For 30 years, “The Simpsons” has been one of the most popular comedy shows on television. And right from the start, the character Apu has been part of the humor as the owner of Springfield’s Kwik-E-Mart store. Three years ago, however, the Indian/South Asian character drew criticism as an outdated stereotype of Indian Americans — and for the fact the character was “voiced” by a non-Indian actor. Now that actor, Hank Azaria, says he will no longer voice Apu, calling into question the future of the character. “I won't be doing the voice any more, unless there's some way to transition it or something,” Azaria said in an interview with an industry blog called Film. “What they’re going to do with the character is their call.” In addition to Apu, Azaria provides the voices of Moe the Bartender, Chief Wiggum and other characters for “The Simpsons.” All over America, communities are re-examining attitudes and actions that once seemed acceptable and now appear insensitive or biased to some people. In the newspaper or online, find and closely read stories about communities taking a new look at attitudes, art, statues, buildings or other honors in light of changing public opinion. Use what you read to write an editorial or opinion column about one case and what you think should be done, if anything. Share views as a class and discuss. Common Core State Standards: Writing opinion pieces on topics or texts, supporting a point of view with reasons and information; responding thoughtfully to diverse perspectives, summarizing points of agreement and disagreement.
4. Climate Clash
Seventeen-year-old Greta Thunberg of the European nation of Sweden has won worldwide attention for calling out leaders for not doing more about climate change. At an elite gathering government and business leaders in Davos, Switzerland last week, she rebuked them for policies that have created “climate chaos” and challenged them to think of their children when addressing the issue. “Our house is still on fire,” she said. “Your inaction is fueling the flames by the hour. … I wonder, what will you tell your children.” The impact of global warming drew great attention at this year’s Davos gathering, from increasing temperatures to rising seas to deadly wildfires. Thunberg said ideas being discussed would do too little to address the urgency of the problem. President Trump offered a different message when he spoke at the forum. On the subject of climate change, he said “we must reject the perennial prophets of doom. … They are the heirs of yesterday’s foolish fortune tellers.” One proposal to address climate change calls for nations to plant a trillion trees around the world to absorb the greenhouse gas carbon dioxide. In the newspaper or online, find and closely read stories about this proposal and others. Use what you read to prepare an oral report detailing how the proposal would work and what it would achieve.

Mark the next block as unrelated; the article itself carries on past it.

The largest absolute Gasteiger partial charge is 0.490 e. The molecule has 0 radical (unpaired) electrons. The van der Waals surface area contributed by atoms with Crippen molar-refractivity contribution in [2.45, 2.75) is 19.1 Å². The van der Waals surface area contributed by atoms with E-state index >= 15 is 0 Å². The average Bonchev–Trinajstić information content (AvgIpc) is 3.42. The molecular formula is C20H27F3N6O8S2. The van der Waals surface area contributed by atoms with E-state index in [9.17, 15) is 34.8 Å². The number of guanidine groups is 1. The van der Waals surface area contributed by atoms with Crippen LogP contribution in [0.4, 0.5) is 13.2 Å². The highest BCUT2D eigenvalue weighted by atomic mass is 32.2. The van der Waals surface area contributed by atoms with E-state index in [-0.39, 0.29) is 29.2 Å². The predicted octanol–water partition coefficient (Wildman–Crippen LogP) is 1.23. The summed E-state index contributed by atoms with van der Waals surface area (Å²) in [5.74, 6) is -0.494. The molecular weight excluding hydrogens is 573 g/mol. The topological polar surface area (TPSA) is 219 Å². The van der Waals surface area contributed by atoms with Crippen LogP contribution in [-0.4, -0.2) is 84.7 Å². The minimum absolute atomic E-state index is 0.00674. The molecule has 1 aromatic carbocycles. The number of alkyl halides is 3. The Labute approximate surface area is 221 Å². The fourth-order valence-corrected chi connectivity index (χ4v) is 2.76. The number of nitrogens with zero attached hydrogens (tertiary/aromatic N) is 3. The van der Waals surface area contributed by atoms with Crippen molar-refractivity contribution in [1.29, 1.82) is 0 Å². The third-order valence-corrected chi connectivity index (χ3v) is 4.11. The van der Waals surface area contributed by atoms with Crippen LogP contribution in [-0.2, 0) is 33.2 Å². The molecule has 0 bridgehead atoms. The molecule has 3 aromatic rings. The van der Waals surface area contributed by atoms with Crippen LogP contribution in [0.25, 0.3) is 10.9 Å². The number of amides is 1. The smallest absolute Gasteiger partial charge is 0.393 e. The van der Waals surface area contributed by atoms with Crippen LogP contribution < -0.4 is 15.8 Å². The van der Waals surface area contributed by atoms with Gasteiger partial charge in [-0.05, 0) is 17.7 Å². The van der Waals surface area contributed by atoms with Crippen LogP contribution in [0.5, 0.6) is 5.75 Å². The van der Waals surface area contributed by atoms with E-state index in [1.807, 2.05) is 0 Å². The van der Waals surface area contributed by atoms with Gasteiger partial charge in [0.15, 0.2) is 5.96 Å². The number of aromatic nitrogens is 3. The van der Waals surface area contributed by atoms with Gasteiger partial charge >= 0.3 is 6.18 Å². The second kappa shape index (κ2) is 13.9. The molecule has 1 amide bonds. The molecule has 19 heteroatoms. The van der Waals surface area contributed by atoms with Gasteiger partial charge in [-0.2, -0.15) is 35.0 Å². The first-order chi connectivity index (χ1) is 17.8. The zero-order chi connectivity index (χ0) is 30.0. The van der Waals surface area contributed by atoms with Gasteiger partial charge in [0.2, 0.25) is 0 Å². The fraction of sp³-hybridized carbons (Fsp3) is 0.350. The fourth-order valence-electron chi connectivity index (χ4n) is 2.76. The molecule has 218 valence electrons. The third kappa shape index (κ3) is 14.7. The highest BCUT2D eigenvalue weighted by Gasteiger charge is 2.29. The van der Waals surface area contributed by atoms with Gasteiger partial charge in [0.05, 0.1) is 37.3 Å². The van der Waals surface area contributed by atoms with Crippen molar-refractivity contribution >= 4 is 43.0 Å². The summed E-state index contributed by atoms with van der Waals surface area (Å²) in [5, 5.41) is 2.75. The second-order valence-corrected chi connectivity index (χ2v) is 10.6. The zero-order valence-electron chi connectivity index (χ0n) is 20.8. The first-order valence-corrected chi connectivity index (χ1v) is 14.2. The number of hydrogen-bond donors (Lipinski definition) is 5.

Common Core State Standards: Citing textual evidence when writing or speaking to support conclusions; conducting short research projects that build knowledge about a topic.
5. Funny Safety
When you’re driving in a car, what kind of highway signs get your attention? In the state of Georgia, highway officials thought their signs were kind of boring, so they ran a contest for the public to come up with new signs. The winners promote safety in a fresh, funny way. “Drive like your momma is watchin’,” reads one, according to CNN News. “The party should be lit, not you,” says another. And “wearing a seat belt makes you look thinner,” notes a third. Top messages already are being displayed on highway boards throughout the state. Georgia’s highway sign contest is an example of an effort to use humor to get people’s attention on safety issues. In the newspaper or online, find and closely read stories about safety issues that are important to communities. Follow the example of Georgia and write three humorous slogans to get people’s attention on three different issues. Share ideas as a class and discuss why you think they would be effective. Common Core State Standards: Applying knowledge of language to understand how language functions in different contexts; conducting short research projects that build knowledge about a topic.